System.' The decree incorporating the Compagnie d'Occident, with sovereign rights over Louisiana, was issued in August 1717. The parliament of Paris was indignant at the concessions of banking privileges and territory to a foreigner and a protestant. Its opposition reached a crisis when in August 1718 it was rumoured in Paris that the parliament intended to arrest Law, try him in three hours, and have him hanged forthwith (Saint-Simon, Mémoires, ed. Chéruel, xv. 354–5). The regent met the parliamentary resistance in December 1718 by converting the Banque Générale into the Banque Royale, the notes of which were guaranteed by the king. Law was nominated its director-general, but he was unable to prevent the regent from freely increasing the issue of paper-money in order to satisfy his extravagant personal expenditure.
Law meanwhile was enlarging the responsibilities of his Western Company. In August 1718 it acquired the monopoly of tobacco, and in December the trading rights, ships, and merchandise of the Company of Senegal. In March 1719 it absorbed the East India and China companies, and thenceforward assumed the designation of the Compagnie des Indes. In the following June the African Company came under its authority, and thus the whole of the non-European trade of France was in its hands. In July of the same year the mint was handed over to Law's company, and he could manipulate the coinage as he pleased. In August the company undertook to pay off the bulk of the national debt of the kingdom, and became practically the sole creditor of the state. The functions of the receivers-general were already assigned to it, and the farm of the revenue was abolished in its favour. The collection and disposal of the whole of the revenue of the state which was derived from taxation was thus placed under Law's control. As a fiscal administrator Law appears in a very favourable light. He repealed or reduced taxes which pressed directly, and he abolished offices the emoluments attached to which pressed indirectly, on commodities in general use, and the price of the necessaries of life was reduced by forty per cent. Rural taxation was so adjusted that the peasant could improve the cultivation of the soil without fear of losing the honestly earned increment. Free trade in cereals and other articles of food between the provinces of France was established. The abuses and grievances which Law removed revived after his fall, but Turgot's chief fiscal reforms were either executed or planned by Law.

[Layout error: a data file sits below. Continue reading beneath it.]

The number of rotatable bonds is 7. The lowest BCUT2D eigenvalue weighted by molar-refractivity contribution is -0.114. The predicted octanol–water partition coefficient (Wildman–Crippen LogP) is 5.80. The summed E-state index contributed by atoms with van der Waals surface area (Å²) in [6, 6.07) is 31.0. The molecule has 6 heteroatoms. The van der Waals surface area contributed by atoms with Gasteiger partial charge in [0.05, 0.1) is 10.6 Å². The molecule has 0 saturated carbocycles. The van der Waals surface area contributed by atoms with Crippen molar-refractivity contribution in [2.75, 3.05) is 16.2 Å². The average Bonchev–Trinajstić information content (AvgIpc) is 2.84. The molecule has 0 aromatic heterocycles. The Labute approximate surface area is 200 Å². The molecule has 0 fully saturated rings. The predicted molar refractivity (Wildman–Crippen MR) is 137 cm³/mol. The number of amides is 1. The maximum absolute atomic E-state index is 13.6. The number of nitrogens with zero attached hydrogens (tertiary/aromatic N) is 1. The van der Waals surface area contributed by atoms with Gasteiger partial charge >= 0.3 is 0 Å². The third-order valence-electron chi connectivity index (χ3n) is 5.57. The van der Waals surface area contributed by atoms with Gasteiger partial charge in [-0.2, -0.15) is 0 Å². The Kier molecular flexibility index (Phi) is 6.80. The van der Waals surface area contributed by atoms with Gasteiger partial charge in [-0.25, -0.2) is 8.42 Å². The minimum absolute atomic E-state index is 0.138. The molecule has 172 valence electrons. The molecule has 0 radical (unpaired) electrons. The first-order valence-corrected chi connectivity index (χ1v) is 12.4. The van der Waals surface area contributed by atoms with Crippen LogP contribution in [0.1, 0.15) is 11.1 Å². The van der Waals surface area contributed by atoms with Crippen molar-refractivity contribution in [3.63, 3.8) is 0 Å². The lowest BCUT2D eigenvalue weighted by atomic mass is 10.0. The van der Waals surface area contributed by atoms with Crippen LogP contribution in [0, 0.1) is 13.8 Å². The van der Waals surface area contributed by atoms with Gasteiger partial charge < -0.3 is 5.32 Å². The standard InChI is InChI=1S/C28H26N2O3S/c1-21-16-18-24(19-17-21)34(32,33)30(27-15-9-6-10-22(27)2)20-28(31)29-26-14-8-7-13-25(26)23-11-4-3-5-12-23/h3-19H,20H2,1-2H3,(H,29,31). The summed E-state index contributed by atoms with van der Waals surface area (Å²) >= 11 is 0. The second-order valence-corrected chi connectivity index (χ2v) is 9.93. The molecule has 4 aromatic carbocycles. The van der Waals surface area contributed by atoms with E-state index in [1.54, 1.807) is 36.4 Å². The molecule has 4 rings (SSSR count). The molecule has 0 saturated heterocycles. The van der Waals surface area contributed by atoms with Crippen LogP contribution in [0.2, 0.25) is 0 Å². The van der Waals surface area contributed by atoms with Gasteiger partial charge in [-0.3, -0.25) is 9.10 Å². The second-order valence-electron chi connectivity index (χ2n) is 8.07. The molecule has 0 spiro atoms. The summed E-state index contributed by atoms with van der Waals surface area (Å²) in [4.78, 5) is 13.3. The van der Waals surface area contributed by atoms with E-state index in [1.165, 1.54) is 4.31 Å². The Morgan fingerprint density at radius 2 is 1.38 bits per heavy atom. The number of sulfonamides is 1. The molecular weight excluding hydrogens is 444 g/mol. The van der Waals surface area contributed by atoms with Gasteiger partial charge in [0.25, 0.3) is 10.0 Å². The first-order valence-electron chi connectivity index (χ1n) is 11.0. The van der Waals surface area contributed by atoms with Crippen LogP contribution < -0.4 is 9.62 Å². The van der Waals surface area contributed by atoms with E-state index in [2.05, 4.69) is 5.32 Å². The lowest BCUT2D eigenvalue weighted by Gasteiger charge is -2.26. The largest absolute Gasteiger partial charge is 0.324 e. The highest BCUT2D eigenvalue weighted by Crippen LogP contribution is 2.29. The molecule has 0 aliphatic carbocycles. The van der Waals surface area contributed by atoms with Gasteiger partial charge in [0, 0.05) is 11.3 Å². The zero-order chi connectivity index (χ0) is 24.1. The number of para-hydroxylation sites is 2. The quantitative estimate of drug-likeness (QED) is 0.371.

Law promised high dividends to the shareholders of his great company, and the public expected that its enormous enterprises would ultimately yield fabulous profits. Its issues of new shares were accompanied by fresh issues of paper-money from the bank, for which the stock of the company offered a means of investment. 'The System' reached its acme in the winter of 1719–20. Multitudes of provincials and foreigners flocked to Paris eager to become 'Mississippians.' The scene of operations was a narrow street called Quincampoix, where houses that previously yielded 40l. a year now brought in over 800l. per month. Enormous fortunes were made in a few hours by speculators belonging to all classes through successful operations for the rise. The highest in the land courted Law in the hope of a promise to be allowed to participate in each new issue of shares. The market price of shares originally issued at five hundred livres reached ten thousand livres, and when on 1 Jan. 1720 a dividend of 40 per cent. was declared, the price rose to eighteen thousand livres. On 5 Jan. 1720, having as a needful preliminary abjured protestantism and been admitted into the Roman catholic church, Law was appointed controller-general of the finances. According to Lord Stair, then British ambassador in Paris, Law boasted that he would raise France to a greater height than ever before on the ruins of England and Holland, that he could destroy English trade and credit, and break the Bank of England and the English East India Company whenever he pleased. Stair resented his language, and from a friend became an enemy of Law. To appease Law, early in 1720 Stair was recalled by his government.
On 23 Feb. 1720 the Company of the Indies was united to the Royal Bank, and 'The System' was completed. But a reaction had already set in. The successful speculators in the shares of the company had begun to realise their gains, and to drain the bank of coin in exchange for their paper-money. The specie thus obtained was partly hoarded, partly exported. To check this movement Law had recourse, during the earlier months of 1720, to violent measures, enforced by royal decrees. The value of the metallic currency was made to fluctuate. Payments in specie for any but limited amounts were forbidden. The possession of more than five hundred livres in specie was punished by confiscation and a heavy fine, and domiciliary visits were paid to insure the enforced transmission of specie to the mint. Informers of infractions of this order were handsomely rewarded. Holders of paper-money began to realise by purchasing plate and jewellery, but this traffic was prohibited.